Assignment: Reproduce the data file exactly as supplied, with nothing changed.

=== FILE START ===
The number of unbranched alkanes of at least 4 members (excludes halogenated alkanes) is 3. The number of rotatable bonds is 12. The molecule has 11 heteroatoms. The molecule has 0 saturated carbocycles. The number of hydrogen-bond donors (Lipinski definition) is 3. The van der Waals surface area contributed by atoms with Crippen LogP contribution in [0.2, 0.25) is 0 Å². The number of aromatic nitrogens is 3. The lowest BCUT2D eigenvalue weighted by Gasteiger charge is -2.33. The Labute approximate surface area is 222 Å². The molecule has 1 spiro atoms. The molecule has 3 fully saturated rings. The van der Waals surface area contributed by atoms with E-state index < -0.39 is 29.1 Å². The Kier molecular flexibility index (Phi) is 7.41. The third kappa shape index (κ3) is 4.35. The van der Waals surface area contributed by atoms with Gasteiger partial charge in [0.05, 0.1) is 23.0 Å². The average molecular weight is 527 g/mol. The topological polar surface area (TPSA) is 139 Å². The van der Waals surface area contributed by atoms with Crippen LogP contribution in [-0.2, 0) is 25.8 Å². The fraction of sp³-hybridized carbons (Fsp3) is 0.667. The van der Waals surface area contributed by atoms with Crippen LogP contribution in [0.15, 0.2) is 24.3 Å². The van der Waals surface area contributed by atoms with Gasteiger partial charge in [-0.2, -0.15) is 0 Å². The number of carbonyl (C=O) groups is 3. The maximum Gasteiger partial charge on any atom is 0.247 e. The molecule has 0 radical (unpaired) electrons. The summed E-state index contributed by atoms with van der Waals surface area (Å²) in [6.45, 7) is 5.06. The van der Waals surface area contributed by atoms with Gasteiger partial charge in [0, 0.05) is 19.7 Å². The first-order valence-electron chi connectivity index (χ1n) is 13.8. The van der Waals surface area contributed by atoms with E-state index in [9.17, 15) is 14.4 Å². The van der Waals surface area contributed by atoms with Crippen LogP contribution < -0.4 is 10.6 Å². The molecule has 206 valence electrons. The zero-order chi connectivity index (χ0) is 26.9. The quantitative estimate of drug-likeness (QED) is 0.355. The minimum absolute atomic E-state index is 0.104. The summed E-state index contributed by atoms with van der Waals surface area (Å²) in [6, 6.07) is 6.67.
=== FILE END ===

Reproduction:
The number of unbranched alkanes of at least 4 members (excludes halogenated alkanes) is 3. The number of rotatable bonds is 12. The molecule has 11 heteroatoms. The molecule has 0 saturated carbocycles. The number of hydrogen-bond donors (Lipinski definition) is 3. The van der Waals surface area contributed by atoms with Crippen LogP contribution in [0.2, 0.25) is 0 Å². The number of aromatic nitrogens is 3. The lowest BCUT2D eigenvalue weighted by Gasteiger charge is -2.33. The Labute approximate surface area is 222 Å². The molecule has 1 spiro atoms. The molecule has 3 fully saturated rings. The van der Waals surface area contributed by atoms with E-state index < -0.39 is 29.1 Å². The Kier molecular flexibility index (Phi) is 7.41. The third kappa shape index (κ3) is 4.35. The van der Waals surface area contributed by atoms with Gasteiger partial charge in [0.05, 0.1) is 23.0 Å². The average molecular weight is 527 g/mol. The topological polar surface area (TPSA) is 139 Å². The van der Waals surface area contributed by atoms with Crippen LogP contribution in [-0.2, 0) is 25.8 Å². The fraction of sp³-hybridized carbons (Fsp3) is 0.667. The van der Waals surface area contributed by atoms with Crippen LogP contribution in [0.15, 0.2) is 24.3 Å². The van der Waals surface area contributed by atoms with Gasteiger partial charge in [-0.2, -0.15) is 0 Å². The number of carbonyl (C=O) groups is 3. The maximum Gasteiger partial charge on any atom is 0.247 e. The molecule has 0 radical (unpaired) electrons. The summed E-state index contributed by atoms with van der Waals surface area (Å²) in [6.45, 7) is 5.06. The van der Waals surface area contributed by atoms with Gasteiger partial charge in [0, 0.05) is 19.7 Å². The first-order valence-electron chi connectivity index (χ1n) is 13.8. The van der Waals surface area contributed by atoms with E-state index in [9.17, 15) is 14.4 Å². The van der Waals surface area contributed by atoms with Crippen LogP contribution < -0.4 is 10.6 Å². The molecule has 206 valence electrons. The zero-order chi connectivity index (χ0) is 26.9. The quantitative estimate of drug-likeness (QED) is 0.355. The minimum absolute atomic E-state index is 0.104. The summed E-state index contributed by atoms with van der Waals surface area (Å²) in [6, 6.07) is 6.67.